What does car manufacturing have to do with relationships? Perspective. If you feel a need to control every step to make everything go right, that’s a hindrance to life, peace, and, surprisingly, manufacturing.
Needing to control also causes the need to hoard. If you need parts for your assembly line to run and you need to feel in control of the situation, you will make sure to stockpile a large inventory of all the parts you need. This will make your company less agile and flexible.
That’s why successful companies use just-in-time manufacturing—they get as close as possible to having their inventory arrive right when they need it.
Our lives are like that, too. Often, the more we try to control things, the more bogged down we get. The need to control comes with a “just in case” mentality—trying to make sure we’ll be ok if bad things happen.
The “just in case” mentality stems from the fear that there won’t be enough of whatever you need. It’s the idea that good things are scarce. Sometimes this is true, but for the most part, there is more than plenty of everything.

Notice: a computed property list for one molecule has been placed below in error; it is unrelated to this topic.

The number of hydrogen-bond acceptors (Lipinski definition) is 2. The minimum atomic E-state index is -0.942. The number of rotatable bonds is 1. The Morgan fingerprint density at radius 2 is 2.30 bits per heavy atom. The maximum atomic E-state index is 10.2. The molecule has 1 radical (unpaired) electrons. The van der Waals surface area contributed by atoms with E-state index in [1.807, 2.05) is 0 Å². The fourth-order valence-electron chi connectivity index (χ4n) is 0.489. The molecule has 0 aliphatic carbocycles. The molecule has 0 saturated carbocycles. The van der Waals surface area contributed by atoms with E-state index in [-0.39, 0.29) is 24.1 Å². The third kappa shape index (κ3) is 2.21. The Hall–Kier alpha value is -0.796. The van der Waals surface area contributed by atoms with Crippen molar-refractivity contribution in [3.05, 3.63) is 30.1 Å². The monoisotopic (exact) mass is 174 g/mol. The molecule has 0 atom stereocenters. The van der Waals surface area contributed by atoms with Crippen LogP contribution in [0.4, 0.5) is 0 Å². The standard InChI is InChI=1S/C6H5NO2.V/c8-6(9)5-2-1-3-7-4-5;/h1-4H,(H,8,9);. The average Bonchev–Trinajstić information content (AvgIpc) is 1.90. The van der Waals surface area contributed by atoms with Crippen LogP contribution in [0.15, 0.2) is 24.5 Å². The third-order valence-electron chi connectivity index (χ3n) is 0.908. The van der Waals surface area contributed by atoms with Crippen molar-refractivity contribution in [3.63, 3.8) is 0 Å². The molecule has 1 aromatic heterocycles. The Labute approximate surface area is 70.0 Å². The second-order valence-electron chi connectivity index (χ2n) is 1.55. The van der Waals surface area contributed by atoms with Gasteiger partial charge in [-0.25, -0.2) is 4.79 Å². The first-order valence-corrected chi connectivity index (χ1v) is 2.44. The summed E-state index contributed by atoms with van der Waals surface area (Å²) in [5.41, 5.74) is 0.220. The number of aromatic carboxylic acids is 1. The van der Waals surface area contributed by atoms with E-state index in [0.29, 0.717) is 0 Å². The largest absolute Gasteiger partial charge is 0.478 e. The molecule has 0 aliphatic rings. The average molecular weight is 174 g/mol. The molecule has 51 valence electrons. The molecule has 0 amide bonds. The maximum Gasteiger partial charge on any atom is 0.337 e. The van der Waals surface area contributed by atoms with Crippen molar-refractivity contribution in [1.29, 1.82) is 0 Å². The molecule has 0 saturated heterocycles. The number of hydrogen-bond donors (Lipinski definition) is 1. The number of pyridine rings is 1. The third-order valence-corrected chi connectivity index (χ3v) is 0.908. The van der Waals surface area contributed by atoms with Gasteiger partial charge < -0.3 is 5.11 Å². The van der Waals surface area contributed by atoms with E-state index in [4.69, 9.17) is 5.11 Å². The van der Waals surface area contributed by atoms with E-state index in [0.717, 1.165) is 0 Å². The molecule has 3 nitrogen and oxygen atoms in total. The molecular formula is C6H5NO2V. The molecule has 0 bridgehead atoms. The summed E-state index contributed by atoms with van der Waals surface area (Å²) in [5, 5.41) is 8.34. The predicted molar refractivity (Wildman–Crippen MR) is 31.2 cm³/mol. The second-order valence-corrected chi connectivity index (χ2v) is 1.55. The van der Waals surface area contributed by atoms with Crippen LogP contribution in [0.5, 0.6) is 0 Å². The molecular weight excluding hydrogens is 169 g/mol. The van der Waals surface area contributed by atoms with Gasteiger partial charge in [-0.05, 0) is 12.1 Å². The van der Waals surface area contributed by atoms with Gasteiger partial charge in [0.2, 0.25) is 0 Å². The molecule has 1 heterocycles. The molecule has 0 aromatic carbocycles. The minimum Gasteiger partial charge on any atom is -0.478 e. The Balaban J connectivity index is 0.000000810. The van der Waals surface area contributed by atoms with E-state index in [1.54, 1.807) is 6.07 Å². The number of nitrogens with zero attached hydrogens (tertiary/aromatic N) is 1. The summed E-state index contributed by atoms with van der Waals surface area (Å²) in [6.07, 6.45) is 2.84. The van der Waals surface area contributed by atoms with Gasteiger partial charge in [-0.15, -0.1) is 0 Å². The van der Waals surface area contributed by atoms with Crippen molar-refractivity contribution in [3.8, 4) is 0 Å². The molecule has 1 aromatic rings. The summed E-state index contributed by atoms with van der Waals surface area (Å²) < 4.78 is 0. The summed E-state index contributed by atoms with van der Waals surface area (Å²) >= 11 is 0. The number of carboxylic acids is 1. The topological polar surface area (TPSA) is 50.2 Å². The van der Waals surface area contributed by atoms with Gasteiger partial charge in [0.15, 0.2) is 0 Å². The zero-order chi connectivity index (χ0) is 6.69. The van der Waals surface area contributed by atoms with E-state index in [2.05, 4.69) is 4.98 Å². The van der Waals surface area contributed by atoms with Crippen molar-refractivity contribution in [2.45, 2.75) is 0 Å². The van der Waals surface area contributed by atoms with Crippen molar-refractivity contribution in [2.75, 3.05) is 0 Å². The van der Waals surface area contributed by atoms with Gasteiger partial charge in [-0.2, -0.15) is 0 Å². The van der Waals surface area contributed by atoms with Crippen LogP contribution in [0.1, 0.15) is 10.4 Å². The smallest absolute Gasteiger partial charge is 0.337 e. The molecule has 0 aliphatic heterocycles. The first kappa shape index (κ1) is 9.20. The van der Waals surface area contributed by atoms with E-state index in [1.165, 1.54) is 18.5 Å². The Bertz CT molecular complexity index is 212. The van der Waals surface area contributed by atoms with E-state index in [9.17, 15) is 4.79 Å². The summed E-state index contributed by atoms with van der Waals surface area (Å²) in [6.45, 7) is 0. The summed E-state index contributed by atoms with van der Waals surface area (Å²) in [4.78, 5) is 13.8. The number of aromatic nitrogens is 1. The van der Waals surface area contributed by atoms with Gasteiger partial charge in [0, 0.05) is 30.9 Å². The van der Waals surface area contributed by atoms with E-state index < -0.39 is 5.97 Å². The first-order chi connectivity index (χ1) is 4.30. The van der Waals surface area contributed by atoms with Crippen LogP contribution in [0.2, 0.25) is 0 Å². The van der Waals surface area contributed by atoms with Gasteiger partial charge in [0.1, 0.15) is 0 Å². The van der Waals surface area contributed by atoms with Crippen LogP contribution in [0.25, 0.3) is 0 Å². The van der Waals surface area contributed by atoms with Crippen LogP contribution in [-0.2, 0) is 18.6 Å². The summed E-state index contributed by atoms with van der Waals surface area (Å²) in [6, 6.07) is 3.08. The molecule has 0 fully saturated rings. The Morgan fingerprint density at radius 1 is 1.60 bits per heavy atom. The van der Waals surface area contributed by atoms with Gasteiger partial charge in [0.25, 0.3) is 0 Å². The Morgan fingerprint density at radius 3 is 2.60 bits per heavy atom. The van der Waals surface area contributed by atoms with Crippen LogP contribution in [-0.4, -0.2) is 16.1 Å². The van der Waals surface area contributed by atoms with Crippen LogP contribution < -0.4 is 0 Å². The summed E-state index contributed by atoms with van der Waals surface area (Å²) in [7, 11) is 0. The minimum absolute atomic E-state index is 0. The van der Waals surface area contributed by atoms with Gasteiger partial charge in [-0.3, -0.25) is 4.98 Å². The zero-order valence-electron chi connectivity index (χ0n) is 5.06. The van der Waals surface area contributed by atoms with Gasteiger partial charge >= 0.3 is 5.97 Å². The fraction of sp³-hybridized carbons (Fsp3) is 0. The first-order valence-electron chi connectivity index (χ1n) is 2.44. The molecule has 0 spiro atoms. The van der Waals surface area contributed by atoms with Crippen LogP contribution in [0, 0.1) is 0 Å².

It’s smart to think ahead and be ready for disaster, but it can also waste a lot of resources. Just like the car manufacturers, if we can adopt a “just in time” mentality, we can be more flexible and effective, and improve our cash flow.
The idea that good things are scarce is a relic from the past. Now, it’s more accurate to say that good things are readily available. In fact, one life coach, Martha Beck, phrases it as “Everything good is readily available.”
“Everything good is readily available.” Doesn’t that sound great? But what if you don’t believe it?
Well, there are examples all around us. If you have the resources to read this blog post, chances are, you also have access to enough food, clean water, and shelter to have a reasonably comfortable life.
But really, everything good?
I tend to be a little mathematical and control-freakish, so this one is a bit hard for me. But yes, I’ve come to believe it’s true. Or at least a close corollary: you will get everything you need.
What this means in our lives
If you believe you will get everything you need, you don’t have to control everything or worry. After all, if you will get everything you need, what do you have to worry about?
A lot of people try to make sure they get what they need through worrying and control. In fact, many of us seem to believe that worrying itself will improve the outcome, and if you’re not worrying, you’re falling down on the job. But if you think about that, clearly it’s absurd. Worrying alone never improves anything.